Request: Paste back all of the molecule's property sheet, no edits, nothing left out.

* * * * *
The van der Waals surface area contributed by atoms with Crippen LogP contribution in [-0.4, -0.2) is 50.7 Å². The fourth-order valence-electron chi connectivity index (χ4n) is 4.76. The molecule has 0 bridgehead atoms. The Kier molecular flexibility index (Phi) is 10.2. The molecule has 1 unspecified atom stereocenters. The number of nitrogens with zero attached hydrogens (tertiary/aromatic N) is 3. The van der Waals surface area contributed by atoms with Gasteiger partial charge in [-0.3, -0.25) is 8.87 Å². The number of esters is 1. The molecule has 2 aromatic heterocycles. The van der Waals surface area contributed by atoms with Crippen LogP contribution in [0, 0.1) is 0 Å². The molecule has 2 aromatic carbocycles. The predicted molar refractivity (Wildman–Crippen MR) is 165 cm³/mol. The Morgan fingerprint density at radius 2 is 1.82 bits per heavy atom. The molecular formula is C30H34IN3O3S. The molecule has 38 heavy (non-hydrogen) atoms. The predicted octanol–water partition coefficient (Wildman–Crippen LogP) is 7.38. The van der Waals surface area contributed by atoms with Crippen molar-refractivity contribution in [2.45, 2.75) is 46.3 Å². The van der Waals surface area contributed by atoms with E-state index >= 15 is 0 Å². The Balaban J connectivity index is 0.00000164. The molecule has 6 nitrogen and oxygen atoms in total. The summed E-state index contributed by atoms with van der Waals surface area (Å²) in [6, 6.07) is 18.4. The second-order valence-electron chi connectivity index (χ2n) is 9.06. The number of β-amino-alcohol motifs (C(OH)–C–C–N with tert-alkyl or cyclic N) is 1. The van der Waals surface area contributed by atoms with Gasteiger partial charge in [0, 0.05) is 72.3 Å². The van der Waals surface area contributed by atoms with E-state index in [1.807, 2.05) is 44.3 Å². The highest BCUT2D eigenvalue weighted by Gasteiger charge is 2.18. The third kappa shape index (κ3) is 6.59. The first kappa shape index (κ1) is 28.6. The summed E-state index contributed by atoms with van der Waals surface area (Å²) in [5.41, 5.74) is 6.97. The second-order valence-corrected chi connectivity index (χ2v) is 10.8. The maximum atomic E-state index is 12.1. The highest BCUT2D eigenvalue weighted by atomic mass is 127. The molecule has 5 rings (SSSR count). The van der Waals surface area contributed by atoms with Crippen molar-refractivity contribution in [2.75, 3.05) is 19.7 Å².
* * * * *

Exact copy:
The van der Waals surface area contributed by atoms with Crippen LogP contribution in [-0.4, -0.2) is 50.7 Å². The fourth-order valence-electron chi connectivity index (χ4n) is 4.76. The molecule has 0 bridgehead atoms. The Kier molecular flexibility index (Phi) is 10.2. The molecule has 1 unspecified atom stereocenters. The number of nitrogens with zero attached hydrogens (tertiary/aromatic N) is 3. The van der Waals surface area contributed by atoms with Gasteiger partial charge in [-0.3, -0.25) is 8.87 Å². The number of esters is 1. The molecule has 2 aromatic heterocycles. The van der Waals surface area contributed by atoms with Crippen LogP contribution in [0, 0.1) is 0 Å². The molecule has 2 aromatic carbocycles. The predicted molar refractivity (Wildman–Crippen MR) is 165 cm³/mol. The Morgan fingerprint density at radius 2 is 1.82 bits per heavy atom. The molecular formula is C30H34IN3O3S. The molecule has 38 heavy (non-hydrogen) atoms. The predicted octanol–water partition coefficient (Wildman–Crippen LogP) is 7.38. The van der Waals surface area contributed by atoms with Crippen molar-refractivity contribution in [2.45, 2.75) is 46.3 Å². The van der Waals surface area contributed by atoms with E-state index >= 15 is 0 Å². The Balaban J connectivity index is 0.00000164. The molecule has 6 nitrogen and oxygen atoms in total. The summed E-state index contributed by atoms with van der Waals surface area (Å²) in [6, 6.07) is 18.4. The second-order valence-electron chi connectivity index (χ2n) is 9.06. The number of β-amino-alcohol motifs (C(OH)–C–C–N with tert-alkyl or cyclic N) is 1. The van der Waals surface area contributed by atoms with Gasteiger partial charge in [0, 0.05) is 72.3 Å². The van der Waals surface area contributed by atoms with E-state index in [1.807, 2.05) is 44.3 Å². The highest BCUT2D eigenvalue weighted by Gasteiger charge is 2.18. The third kappa shape index (κ3) is 6.59. The first kappa shape index (κ1) is 28.6. The summed E-state index contributed by atoms with van der Waals surface area (Å²) in [5.41, 5.74) is 6.97. The second-order valence-corrected chi connectivity index (χ2v) is 10.8. The maximum atomic E-state index is 12.1. The highest BCUT2D eigenvalue weighted by atomic mass is 127. The molecule has 5 rings (SSSR count). The van der Waals surface area contributed by atoms with Crippen molar-refractivity contribution in [2.75, 3.05) is 19.7 Å².